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this is my current hard disk status(Running linux Mint LIVE CD) HARD DISK STATUS

i have-

  1. Ubuntu 12.04 on 206 GB partition at dev/sda1.
  2. dev/sda2 system reserved.
  3. Windows 7 on 90GB partition at dev/sda3
  4. and linux swap in extended partition.

what i want to do- I want to install Linux mint KDE on my system for that i want to create a new partition of 30GB(by shrinking the free space available at dev/sda1), i can't create that because i can create only 4 Primary partitions which are already there. so do i have to delete the Swap partition? and if i did how to force Mint KDE and Ubuntu 12.04 to use/share same swap space in new logical partition?

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2 Answers 2

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There are a number of possible solutions, but the one I recommend is as follows:

  1. Back up all your important data. Partition moving and resizing operations are inherently dangerous, so things occasionally go wrong when performing steps like the following. Having a backup ensures you won't lose irreplaceable data.
  2. Boot a Linux emergency disc, such as Parted Magic or the Ubuntu installer in its "try before installing" mode.
  3. Launch GParted.
  4. Using GParted, shrink /dev/sda1.
  5. Using GParted, delete both swap (/dev/sda5) and the extended partition that holds it (presumably /dev/sda4).
  6. Optionally, using GParted, expand /dev/sda3 into the space freed by the previous step. Alternatively, you can just leave blank space there.
  7. Create a new extended partition in the blank space left by step #4.
  8. Create a new swap partition inside the extended partition.
  9. Create new partition(s) for Linux Mint inside the extended partition. Alternatively, you could leave this to the Mint installer.

The result will be a legal, if somewhat odd, partition table. One drawback is that this procedure leaves your Windows installation the same size as or bigger than it is now. If you wanted to use some of the Windows space for Mint, you'd need to shrink and move the partition, which is the riskiest type of partitioning operation. It's also likely to leave Windows unbootable until repaired. Overall, it's best to avoid this if possible -- and given your stated goals, it seems to be possible to avoid it.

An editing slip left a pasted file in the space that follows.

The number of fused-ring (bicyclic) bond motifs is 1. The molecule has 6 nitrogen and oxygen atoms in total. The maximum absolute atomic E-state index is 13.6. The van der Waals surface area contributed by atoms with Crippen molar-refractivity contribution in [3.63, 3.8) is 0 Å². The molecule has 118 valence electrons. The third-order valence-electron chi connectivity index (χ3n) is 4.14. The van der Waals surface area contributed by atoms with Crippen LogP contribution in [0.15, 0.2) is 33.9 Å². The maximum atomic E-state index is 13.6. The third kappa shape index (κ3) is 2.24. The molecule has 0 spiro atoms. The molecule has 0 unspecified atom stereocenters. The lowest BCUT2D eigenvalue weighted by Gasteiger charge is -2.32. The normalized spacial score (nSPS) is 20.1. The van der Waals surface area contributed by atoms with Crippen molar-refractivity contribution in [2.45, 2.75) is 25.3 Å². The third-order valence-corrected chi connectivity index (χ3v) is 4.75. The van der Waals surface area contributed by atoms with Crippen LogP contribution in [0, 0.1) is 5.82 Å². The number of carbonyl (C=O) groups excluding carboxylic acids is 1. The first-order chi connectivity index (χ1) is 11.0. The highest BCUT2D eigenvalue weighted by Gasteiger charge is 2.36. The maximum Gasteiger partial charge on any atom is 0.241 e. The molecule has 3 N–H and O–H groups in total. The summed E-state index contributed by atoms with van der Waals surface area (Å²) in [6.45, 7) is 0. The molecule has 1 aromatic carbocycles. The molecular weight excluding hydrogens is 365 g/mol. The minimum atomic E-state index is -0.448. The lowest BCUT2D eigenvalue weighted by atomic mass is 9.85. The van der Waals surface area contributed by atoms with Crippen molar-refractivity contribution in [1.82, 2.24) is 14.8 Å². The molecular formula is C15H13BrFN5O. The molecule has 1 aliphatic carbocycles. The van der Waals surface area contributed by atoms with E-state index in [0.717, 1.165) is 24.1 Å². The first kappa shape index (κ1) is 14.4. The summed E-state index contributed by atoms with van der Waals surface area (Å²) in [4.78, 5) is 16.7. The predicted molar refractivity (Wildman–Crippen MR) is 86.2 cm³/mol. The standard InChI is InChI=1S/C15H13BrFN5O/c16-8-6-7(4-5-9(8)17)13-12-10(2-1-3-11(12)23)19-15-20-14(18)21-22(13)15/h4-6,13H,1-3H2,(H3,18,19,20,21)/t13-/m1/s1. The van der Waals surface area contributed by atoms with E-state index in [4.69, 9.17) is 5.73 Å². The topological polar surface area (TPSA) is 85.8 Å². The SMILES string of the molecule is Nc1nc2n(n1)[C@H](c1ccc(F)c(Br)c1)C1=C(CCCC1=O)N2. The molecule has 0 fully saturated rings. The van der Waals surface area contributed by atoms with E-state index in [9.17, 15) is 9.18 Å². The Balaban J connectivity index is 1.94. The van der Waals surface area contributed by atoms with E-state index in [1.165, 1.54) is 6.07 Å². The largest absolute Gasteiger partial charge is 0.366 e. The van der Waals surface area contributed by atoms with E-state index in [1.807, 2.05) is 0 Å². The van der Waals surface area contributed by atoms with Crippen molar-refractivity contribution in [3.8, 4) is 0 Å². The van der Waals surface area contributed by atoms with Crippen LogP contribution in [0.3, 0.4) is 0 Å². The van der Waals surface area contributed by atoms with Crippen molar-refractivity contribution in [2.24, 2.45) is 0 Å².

In theory, both Ubuntu and Windows should remain bootable after this procedure; however, it's conceivable that one or both OSes might be rendered unbootable. If so, you'll need to repair bootability with an emergency system. The details of how to do this depend on the details of the problem, so I won't address those details here; I just want you to be aware that there's a small but real risk of this happening, and that the problem can be overcome if you encounter it.

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This is an unfortunate situation for you. Re-sizing sda1 will not allow you to expand the size of the logical partition, because the space must be contiguous, and there is another partition between sda1 and the extended area.

Both Linux installs can share one swap partition. When you are setting up the partitions, just tell the installer to use the already existing swap.

Have you considered a 2nd hard drive?

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i can't buy new HDD. student life problems. thanks for your time :) –  SidhuHarry Oct 27 '12 at 6:23
    
I understand those problems :) Shuffling partitions around on a full drive can be a headache! Luckily you already have Ubuntu installed, which in my very humble opinion is the better Linux distribution. –  Bailey S Oct 27 '12 at 8:40
    
can you tell me how to share swap partition between two Linux Operating systems? –  SidhuHarry Oct 27 '12 at 10:34
    
Swap partitions are mounted just like other partitions. Once the swap partition exists, you just use manual partitioning instead of guided/automatic... then you can say to use the other swap partition. –  Bailey S Oct 27 '12 at 23:17
    
If both distros are installed, swap partitions are mounted in /etc/fstab, so you could just tell either distro to mount the other's swap. Word of warning, this will not work well if you like to hibernate either distro to disk. –  Bailey S Oct 27 '12 at 23:18

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